Sanaa: “MY [Archives:1997/51/Culture]
GARBAGE IS OUT OF CONTROL.”
Everybody knows that Sana’a is located at 2000 meters above sea level. Did anybody ever try to find out how this area has come? The answer might be in garbage. Each person within the city produces about 0.5 kg of garbage per day. This means that a family easily produces over one ton of solid waste per year. For the whole city it means approximately 500 tons of solid waste per day. At the Faculty of Engineering of Sana’a University a post-graduate short course Solid Waste Management was held with experts from Yemen, The Netherlands and Germany. Within its masters program the course aimed to transfer to and share with participants from all over Yemen basic knowledge on related matters. During this course, calculations showed that at present just 25 – 30% of the solid waste generated in Sana’a is actually collected and (hopefully) received at the landfill along Amran road. It also means that the remaining waste just raises the altitude of Sana’a. Each year Sana’a may rise approximately one cm due to the accumulation solid waste within the city. Of course this is not fully realistic, but it shows that still a lot needs to be done to improve the living environment of its one million inhabitants. The dignity of Yemeni life is at risk; people living within solid waste do gradually get used to it, and may forget to take up hygiene as a high moral and religious life style.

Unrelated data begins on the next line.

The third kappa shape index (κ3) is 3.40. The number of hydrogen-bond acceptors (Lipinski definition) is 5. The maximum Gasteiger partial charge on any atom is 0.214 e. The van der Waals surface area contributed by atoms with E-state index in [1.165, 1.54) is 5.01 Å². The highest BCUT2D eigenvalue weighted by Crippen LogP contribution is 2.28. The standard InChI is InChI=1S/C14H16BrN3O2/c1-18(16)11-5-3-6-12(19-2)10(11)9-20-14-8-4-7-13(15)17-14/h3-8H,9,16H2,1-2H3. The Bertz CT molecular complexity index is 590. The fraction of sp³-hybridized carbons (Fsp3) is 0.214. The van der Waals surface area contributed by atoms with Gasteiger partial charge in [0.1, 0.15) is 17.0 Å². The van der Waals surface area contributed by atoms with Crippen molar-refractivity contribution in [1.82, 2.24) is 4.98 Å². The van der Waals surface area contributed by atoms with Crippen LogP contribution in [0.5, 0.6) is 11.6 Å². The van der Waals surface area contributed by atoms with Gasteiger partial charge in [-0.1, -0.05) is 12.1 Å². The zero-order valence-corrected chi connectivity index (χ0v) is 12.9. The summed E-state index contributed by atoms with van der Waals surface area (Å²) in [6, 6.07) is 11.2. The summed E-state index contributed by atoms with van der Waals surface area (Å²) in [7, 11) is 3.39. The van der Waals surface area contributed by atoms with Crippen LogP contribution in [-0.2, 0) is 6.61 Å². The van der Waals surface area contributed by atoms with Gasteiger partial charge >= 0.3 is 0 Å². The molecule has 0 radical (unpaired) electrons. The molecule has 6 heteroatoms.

The recent privatization of the solid waste collection services, transferring the duties of collection and disposal to contractors, needs to be monitored with a great care by the municipal authorities. They have to bear their responsibility very seriously to prevent the failure of the present set-up which would endanger public health. Examples from abroad show that this is not always a sustainable solution as garbage vehicles are not always duly replaced due to lack of financial discipline and responsibility on part of the contractors. If the presently running compactor trucks are not duly replaced, the collection efficiency may rapidly drop further to values below the present 25%.
Last but not least the participants of the course expressed the need for awareness-raising campaigns to mobilize community support for municipal solid waste collection. If the people of Sana’a do cooperate by disposing their wastes properly into the street containers, it might be of great help to raise the efficiency of solid waste collection and disposal within Sana’a and thus contribute to a healthy and cleaner environment. This might raise the standards of living for all of us with time. Public awareness however, can only be raised if also the government takes its responsibility to guarantee that, with or without contractors, a good and regular service is provided to the public.
Mohammed Al-Hamdi & Siemen Veenstra Sana’a University, Faculty of Engineering